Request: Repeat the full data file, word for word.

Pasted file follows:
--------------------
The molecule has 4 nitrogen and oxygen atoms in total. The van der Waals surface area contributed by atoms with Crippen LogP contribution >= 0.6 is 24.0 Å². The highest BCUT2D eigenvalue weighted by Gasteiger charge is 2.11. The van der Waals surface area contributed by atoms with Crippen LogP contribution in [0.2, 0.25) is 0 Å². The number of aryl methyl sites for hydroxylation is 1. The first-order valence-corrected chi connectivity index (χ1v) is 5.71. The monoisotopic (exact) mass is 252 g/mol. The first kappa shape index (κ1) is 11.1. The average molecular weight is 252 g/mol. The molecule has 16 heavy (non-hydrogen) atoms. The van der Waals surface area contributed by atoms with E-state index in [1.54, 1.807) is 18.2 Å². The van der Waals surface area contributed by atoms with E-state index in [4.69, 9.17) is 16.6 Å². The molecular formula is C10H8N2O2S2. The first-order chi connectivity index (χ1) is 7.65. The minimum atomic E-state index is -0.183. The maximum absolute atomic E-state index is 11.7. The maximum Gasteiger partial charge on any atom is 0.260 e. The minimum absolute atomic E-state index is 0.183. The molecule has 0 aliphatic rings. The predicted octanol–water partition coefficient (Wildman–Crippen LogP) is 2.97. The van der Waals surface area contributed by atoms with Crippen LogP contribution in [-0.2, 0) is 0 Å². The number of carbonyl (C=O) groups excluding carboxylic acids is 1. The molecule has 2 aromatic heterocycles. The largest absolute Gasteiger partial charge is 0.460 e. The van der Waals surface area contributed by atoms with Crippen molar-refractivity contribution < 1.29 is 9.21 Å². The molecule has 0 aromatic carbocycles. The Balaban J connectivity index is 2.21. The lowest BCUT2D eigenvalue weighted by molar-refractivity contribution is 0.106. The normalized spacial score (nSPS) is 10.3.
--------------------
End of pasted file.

The molecule has 4 nitrogen and oxygen atoms in total. The van der Waals surface area contributed by atoms with Crippen LogP contribution >= 0.6 is 24.0 Å². The highest BCUT2D eigenvalue weighted by Gasteiger charge is 2.11. The van der Waals surface area contributed by atoms with Crippen LogP contribution in [0.2, 0.25) is 0 Å². The number of aryl methyl sites for hydroxylation is 1. The first-order valence-corrected chi connectivity index (χ1v) is 5.71. The monoisotopic (exact) mass is 252 g/mol. The first kappa shape index (κ1) is 11.1. The average molecular weight is 252 g/mol. The molecule has 16 heavy (non-hydrogen) atoms. The van der Waals surface area contributed by atoms with E-state index in [1.54, 1.807) is 18.2 Å². The van der Waals surface area contributed by atoms with E-state index in [4.69, 9.17) is 16.6 Å². The molecular formula is C10H8N2O2S2. The first-order chi connectivity index (χ1) is 7.65. The minimum atomic E-state index is -0.183. The maximum absolute atomic E-state index is 11.7. The maximum Gasteiger partial charge on any atom is 0.260 e. The minimum absolute atomic E-state index is 0.183. The molecule has 0 aliphatic rings. The predicted octanol–water partition coefficient (Wildman–Crippen LogP) is 2.97. The van der Waals surface area contributed by atoms with Crippen LogP contribution in [-0.2, 0) is 0 Å². The number of carbonyl (C=O) groups excluding carboxylic acids is 1. The molecule has 2 aromatic heterocycles. The largest absolute Gasteiger partial charge is 0.460 e. The van der Waals surface area contributed by atoms with Crippen molar-refractivity contribution < 1.29 is 9.21 Å². The molecule has 0 aromatic carbocycles. The Balaban J connectivity index is 2.21. The lowest BCUT2D eigenvalue weighted by molar-refractivity contribution is 0.106. The normalized spacial score (nSPS) is 10.3.